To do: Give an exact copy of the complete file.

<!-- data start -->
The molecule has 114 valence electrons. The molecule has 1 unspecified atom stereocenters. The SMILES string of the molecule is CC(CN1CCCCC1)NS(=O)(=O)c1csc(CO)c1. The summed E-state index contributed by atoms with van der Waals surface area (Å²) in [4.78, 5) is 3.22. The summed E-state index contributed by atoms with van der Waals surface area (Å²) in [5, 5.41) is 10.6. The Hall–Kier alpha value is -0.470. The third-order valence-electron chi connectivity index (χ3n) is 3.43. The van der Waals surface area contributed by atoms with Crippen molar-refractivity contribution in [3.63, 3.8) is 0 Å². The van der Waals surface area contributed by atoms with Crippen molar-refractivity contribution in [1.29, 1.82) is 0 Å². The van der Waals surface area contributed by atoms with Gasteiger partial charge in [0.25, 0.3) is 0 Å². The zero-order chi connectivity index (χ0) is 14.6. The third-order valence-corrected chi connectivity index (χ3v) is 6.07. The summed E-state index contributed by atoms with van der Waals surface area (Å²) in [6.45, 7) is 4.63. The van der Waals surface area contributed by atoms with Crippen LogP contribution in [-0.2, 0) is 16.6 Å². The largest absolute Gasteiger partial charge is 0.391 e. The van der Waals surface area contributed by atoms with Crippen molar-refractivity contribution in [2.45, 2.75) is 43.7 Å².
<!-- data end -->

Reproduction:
The molecule has 114 valence electrons. The molecule has 1 unspecified atom stereocenters. The SMILES string of the molecule is CC(CN1CCCCC1)NS(=O)(=O)c1csc(CO)c1. The summed E-state index contributed by atoms with van der Waals surface area (Å²) in [4.78, 5) is 3.22. The summed E-state index contributed by atoms with van der Waals surface area (Å²) in [5, 5.41) is 10.6. The Hall–Kier alpha value is -0.470. The third-order valence-electron chi connectivity index (χ3n) is 3.43. The van der Waals surface area contributed by atoms with Crippen molar-refractivity contribution in [3.63, 3.8) is 0 Å². The van der Waals surface area contributed by atoms with Crippen molar-refractivity contribution in [1.29, 1.82) is 0 Å². The van der Waals surface area contributed by atoms with Gasteiger partial charge in [0.25, 0.3) is 0 Å². The zero-order chi connectivity index (χ0) is 14.6. The third-order valence-corrected chi connectivity index (χ3v) is 6.07. The summed E-state index contributed by atoms with van der Waals surface area (Å²) in [6.45, 7) is 4.63. The van der Waals surface area contributed by atoms with Crippen LogP contribution in [-0.2, 0) is 16.6 Å². The largest absolute Gasteiger partial charge is 0.391 e. The van der Waals surface area contributed by atoms with Crippen molar-refractivity contribution in [2.45, 2.75) is 43.7 Å².